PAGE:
How I Explained Commit and Pull Request

It was somewhere in November last year, I had a friend with little Git experience sitting beside me, and as the day was passing by he was accumulating files with changes and not being able to make a decision of when and how to commit them, and later on, to PR.

It felt hard to give him any advice not knowing what he was working on (we were working on different projects), so I used a non-IT example. Now I want to share it with you.

Note: if you want to understand the command-wise "how", well, that's not quite the post for you. But if you want to understand what should belong to the same commit, what shouldn't or when to send a PR, read on.

I fired: imagine you're revising a book, finding and correcting punctuation, misspellings and changing words wherever needed. We'll work from here.

Correcting punctuation

We're going from the first to the last line of chapter one, finding missing or misplaced commas, periods and whatnot. We make a few fixes. Are we done here? Yes! So let's commit it.

Commit message: fix punctuation on chapter one

Correcting misspellings

We go back to the beginning of chapter one, but now we have a new task: fixing all words that are misspelled. We find and fix a few here and there and again we reach the end of this chapter. Guess what? Let's commit again!

Commit message: fix misspellings on chapter one

Improving understanding

While working on punctuation and misspellings we noticed that some sentences were too complex to be understood, so what if we refactor it with a few simpler synonyms? We change a few words, improve readability, and voilĂ , all makes sense now. Yes, we commit once more.

Commit message: refactor chapter one with simpler synonyms

I guess we're done with this chapter.

It's time for a pull request

PR title: Fix punctuation and misspellings and improve readability of chapter one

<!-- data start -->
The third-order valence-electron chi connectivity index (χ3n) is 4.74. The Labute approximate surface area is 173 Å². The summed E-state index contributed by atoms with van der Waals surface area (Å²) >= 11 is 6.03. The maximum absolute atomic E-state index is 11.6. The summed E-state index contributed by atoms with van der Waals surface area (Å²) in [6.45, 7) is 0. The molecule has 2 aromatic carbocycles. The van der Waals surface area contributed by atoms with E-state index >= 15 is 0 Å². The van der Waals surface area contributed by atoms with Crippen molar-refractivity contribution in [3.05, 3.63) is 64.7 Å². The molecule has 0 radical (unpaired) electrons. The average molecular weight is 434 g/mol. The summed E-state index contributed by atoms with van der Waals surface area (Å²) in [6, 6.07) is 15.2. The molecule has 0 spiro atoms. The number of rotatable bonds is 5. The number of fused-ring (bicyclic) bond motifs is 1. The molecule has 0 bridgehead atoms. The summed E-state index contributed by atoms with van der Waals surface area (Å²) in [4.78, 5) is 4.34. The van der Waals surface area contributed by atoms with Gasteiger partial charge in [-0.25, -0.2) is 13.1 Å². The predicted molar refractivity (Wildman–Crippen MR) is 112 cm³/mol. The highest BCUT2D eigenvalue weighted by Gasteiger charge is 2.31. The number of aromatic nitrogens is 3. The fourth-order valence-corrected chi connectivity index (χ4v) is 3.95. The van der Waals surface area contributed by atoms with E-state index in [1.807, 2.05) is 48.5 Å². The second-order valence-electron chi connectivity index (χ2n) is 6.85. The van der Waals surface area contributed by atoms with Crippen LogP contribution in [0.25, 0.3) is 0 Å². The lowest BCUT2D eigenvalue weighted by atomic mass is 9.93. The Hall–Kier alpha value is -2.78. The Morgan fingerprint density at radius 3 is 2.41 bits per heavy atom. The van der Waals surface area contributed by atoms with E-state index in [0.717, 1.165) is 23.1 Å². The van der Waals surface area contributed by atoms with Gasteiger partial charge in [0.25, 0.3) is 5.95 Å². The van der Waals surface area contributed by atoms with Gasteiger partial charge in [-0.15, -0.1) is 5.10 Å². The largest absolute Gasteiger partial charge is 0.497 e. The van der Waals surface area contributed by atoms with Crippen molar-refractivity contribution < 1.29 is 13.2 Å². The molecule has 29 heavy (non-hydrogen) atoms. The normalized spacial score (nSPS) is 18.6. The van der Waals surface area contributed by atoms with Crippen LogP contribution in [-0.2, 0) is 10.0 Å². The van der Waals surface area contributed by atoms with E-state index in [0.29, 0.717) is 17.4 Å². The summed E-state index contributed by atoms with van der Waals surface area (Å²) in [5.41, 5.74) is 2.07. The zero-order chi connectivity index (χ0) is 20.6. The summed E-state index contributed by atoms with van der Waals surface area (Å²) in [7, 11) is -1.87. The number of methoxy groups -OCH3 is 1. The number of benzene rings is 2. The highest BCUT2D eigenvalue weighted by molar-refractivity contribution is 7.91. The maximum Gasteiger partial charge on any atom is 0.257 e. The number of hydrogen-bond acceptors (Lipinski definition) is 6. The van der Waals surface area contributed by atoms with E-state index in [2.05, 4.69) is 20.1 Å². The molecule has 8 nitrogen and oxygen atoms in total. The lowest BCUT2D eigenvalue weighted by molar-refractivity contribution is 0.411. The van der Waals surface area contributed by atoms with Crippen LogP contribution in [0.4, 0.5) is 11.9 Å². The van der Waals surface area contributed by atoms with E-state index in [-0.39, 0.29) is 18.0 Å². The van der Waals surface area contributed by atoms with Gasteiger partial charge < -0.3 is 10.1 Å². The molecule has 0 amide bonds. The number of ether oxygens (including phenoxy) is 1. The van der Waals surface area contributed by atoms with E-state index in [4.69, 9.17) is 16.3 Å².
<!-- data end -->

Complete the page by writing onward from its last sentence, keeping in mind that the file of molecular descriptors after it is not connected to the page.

PR description: This PR contains fixes to missing and misused punctuation, fixes for misspellings using en-GB and improvements of understanding and readability by using simpler synonyms that replace uncommon words on chapter one.

Let's review what we just did:

  • The commits were atomic. What does that mean? It means they should have only related changes within itself. Go back and read our commit messages again. Do you see it? Each commit deals with one and only one type of fix and/or change. If later on the author of the book says that the book should indeed be hard to be understood, fine, we just need to revert back the third commit, the one that adds synonyms to facilitate the understanding. Easy peasy.
  • The commit messages were straight forward, short and described what happened in the code that's being sent. Messages like fix bug or add feature are not descriptive and won't allow you to easily remember what was done at a later point in time. Also, good practice says that the first word should indicate the type of changes the commit contains: fix, refactor, style, docs, etc. You can find more about it here.
  • We grouped all commits that belong to the current changes on chapter one in the same PR. Nothing else. This makes the life of the person that is going to review it easier because the scope of the changes is easily identified, plus it does not interfere in chapter two, that in turn might already be under revision by the colleague next to you.
  • The PR has a succinct title, like our commits, but its description goes deeper into how the changes were applied.

It's likely that your case isn't revising chapter one of some book, but instead adding a new feature to your app, a new section on your website, or anything that belongs to the same "box", but the logic should remain the same.

I'd be happy to know if this analogy makes sense to you, or how else you would tackle such situation.

Happy coding!